All of Slovakia’s sights, immortalised in wood in Rajecká Lesná.
Photos by James Thomson
For lovers of kitsch the Rajec valley south of Žilina is a Slovak nirvana.
Not only does it boast its very own fully-animated wooden scale-model tribute to Slovakia's cities, the Slovak countryside and the baby Jesus, but it has a spa whose faux Grecian opulence will take your breath away.
The wooden marvel is in the village of Rajecká Lesná. Entitled the 'Slovak Bethlehem', it is a hand-carved tableau featuring everything from the nativity scene (hence the name) to Bojnice Castle, to Košice's St Elizabeth's Cathedral, to a flock of wooden sheep, to Bratislava's futuristic New Bridge - complete with hydrofoil bobbing past.
This might sound cheesy but the skill and magisterial vision of its creator, Master Pekara, who spent 15 years creating it, is undeniable. If you are still pondering where to go in Slovakia you could do worse than take a look at this and pick a few places based on his carvings.
The creation is housed in its own building next to Rajecká Lesná's church, and even has a viewing gallery to allow you get a better perspective. If you can, take a look behind the carvings: the system of chains and pulleys to keep the whole lot moving is an engineering triumph in itself.
Closer to Žilina, is the spa town of Rajecké Teplice. Famed locally for its healing mineral waters, there are several spas and hotels in the town offering healing therapies. One of the ritzier joints is the Aphrodite.
As well as the fountains and statues of Greek gods littering the marble-floored lobby there are corridors full of spotless rooms containing some slightly scary-looking devices designed to treat every complaint. Cleanliness is maintained by a particularly fierce cadre of cleaning women on the look-out for muddy-shoed visitors.
The decorous atmosphere is maintained in the pool where signs prohibit not only diving but, rather unsportingly, swimming.
They take their opulence seriously here: during my visit a craftsman was re-gilding the capitals of the poolside columns. One is left with the impression that no expense has been spared, but the nagging feeling that some probably should have been.
If you feel like some (moderate) exercise, a new golf course - Golf Park Rajec - has recently opened in the valley, next to the road to Považská Bystrica. Just don't walk your dirty shoes into the spa afterwards...
The taste of a new generation
Did anything good come of communism? A loaded question, of course. Certainly nothing that was worth the purges, executions, hatred, pettiness and millions of mutilated lives.
But if one can accept that some good can come of a bad thing, then there are many good things. Car-lovers (your correspondent among them) frequently have a soft spot for some of the vehicles of the era. For instance, who could not go weak at the knees hearing the demonic howl of the air-cooled V8 fitted to the brutal, rear-engined, rear-wheel-drive Tatra 613, Slovakia's very own bushy eye-browed 'rosso' car (think 1970s Alfa GTV meets Karl Marx)?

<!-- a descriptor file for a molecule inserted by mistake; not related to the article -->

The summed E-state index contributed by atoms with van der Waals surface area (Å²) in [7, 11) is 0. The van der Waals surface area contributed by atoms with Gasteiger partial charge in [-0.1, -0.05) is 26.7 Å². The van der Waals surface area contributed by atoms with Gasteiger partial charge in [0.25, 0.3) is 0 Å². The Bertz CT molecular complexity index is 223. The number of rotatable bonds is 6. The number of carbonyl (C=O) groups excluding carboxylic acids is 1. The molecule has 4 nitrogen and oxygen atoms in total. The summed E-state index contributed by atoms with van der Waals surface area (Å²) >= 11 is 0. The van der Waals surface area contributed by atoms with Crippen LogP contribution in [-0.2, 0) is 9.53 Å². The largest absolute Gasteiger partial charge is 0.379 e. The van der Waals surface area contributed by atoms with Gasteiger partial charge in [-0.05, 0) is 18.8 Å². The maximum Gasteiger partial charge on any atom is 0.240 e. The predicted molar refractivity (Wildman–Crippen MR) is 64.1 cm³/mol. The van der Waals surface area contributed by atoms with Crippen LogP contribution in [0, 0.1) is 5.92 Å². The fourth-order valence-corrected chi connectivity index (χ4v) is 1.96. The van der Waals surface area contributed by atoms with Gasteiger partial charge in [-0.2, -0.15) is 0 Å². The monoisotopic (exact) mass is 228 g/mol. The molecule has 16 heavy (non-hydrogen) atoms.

The Tatra, sad to say, is no longer with us. But one product is, and in fact by some measures is beating its western rivals in the most unlikely market.
Kofola is a cola drink invented in 1960s Czechoslovakia to compete with those evil capitalists. Now it's one of them.
Best described as a less fizzy, less bitter equivalent of Coke, it goes down exceedingly well in summer. It is now produced in the Rajec valley in Žilina Region, which is reckoned to have some of the best water in the country.
Unusually for a soft drink, it is commonly available on tap, normally alongside beer. Among other benefits (for instance, your beverage is always served cool), this gives connoisseurs the opportunity to indulge in the sort of pompous waffle usually reserved for real ale enthusiasts about how 'well-pulled' their pint (or half-litre) was. And not being averse to a bit of pompous waffle, I can attest that there is a surprisingly wide range of experience depending on how the barrels are handled.
But in some cases a difference in flavour may be because you have been served not Kofola, but one of its local, similarly-named competitors' products. Imitation may be the sincerest form of flattery, but the makers of Šofola could probably have tried a bit harder with the name. Whether they could have tried harder with their product is for you to decide.